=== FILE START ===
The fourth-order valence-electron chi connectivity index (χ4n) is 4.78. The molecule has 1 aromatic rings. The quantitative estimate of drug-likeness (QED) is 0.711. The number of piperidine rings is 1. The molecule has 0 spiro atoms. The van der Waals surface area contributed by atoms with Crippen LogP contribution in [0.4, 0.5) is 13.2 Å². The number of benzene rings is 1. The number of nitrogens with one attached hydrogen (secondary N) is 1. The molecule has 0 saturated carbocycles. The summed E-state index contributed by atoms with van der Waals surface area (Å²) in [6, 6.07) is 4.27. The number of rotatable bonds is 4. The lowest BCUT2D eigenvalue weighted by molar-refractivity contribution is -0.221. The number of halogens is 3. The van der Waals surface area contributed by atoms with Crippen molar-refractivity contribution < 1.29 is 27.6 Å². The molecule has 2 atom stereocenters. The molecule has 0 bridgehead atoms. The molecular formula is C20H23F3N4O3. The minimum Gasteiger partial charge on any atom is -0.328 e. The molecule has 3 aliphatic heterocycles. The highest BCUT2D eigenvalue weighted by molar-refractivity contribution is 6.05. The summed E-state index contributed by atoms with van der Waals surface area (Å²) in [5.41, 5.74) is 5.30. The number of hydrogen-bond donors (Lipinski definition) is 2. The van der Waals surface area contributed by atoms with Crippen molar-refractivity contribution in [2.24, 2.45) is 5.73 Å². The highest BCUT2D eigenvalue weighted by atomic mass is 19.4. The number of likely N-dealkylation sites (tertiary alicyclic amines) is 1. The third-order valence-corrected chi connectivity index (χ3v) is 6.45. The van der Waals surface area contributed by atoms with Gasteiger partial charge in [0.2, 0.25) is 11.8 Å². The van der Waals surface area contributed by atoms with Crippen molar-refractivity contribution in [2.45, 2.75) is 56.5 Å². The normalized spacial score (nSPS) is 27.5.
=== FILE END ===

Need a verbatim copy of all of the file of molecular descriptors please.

The fourth-order valence-electron chi connectivity index (χ4n) is 4.78. The molecule has 1 aromatic rings. The quantitative estimate of drug-likeness (QED) is 0.711. The number of piperidine rings is 1. The molecule has 0 spiro atoms. The van der Waals surface area contributed by atoms with Crippen LogP contribution in [0.4, 0.5) is 13.2 Å². The number of benzene rings is 1. The number of nitrogens with one attached hydrogen (secondary N) is 1. The molecule has 0 saturated carbocycles. The summed E-state index contributed by atoms with van der Waals surface area (Å²) in [6, 6.07) is 4.27. The number of rotatable bonds is 4. The lowest BCUT2D eigenvalue weighted by molar-refractivity contribution is -0.221. The number of halogens is 3. The van der Waals surface area contributed by atoms with Crippen molar-refractivity contribution < 1.29 is 27.6 Å². The molecule has 2 atom stereocenters. The molecule has 0 bridgehead atoms. The molecular formula is C20H23F3N4O3. The minimum Gasteiger partial charge on any atom is -0.328 e. The molecule has 3 aliphatic heterocycles. The highest BCUT2D eigenvalue weighted by molar-refractivity contribution is 6.05. The summed E-state index contributed by atoms with van der Waals surface area (Å²) in [5.41, 5.74) is 5.30. The number of hydrogen-bond donors (Lipinski definition) is 2. The van der Waals surface area contributed by atoms with Crippen molar-refractivity contribution in [2.24, 2.45) is 5.73 Å². The highest BCUT2D eigenvalue weighted by atomic mass is 19.4. The number of likely N-dealkylation sites (tertiary alicyclic amines) is 1. The third-order valence-corrected chi connectivity index (χ3v) is 6.45. The van der Waals surface area contributed by atoms with Gasteiger partial charge in [0.2, 0.25) is 11.8 Å². The van der Waals surface area contributed by atoms with Crippen molar-refractivity contribution in [2.45, 2.75) is 56.5 Å². The normalized spacial score (nSPS) is 27.5.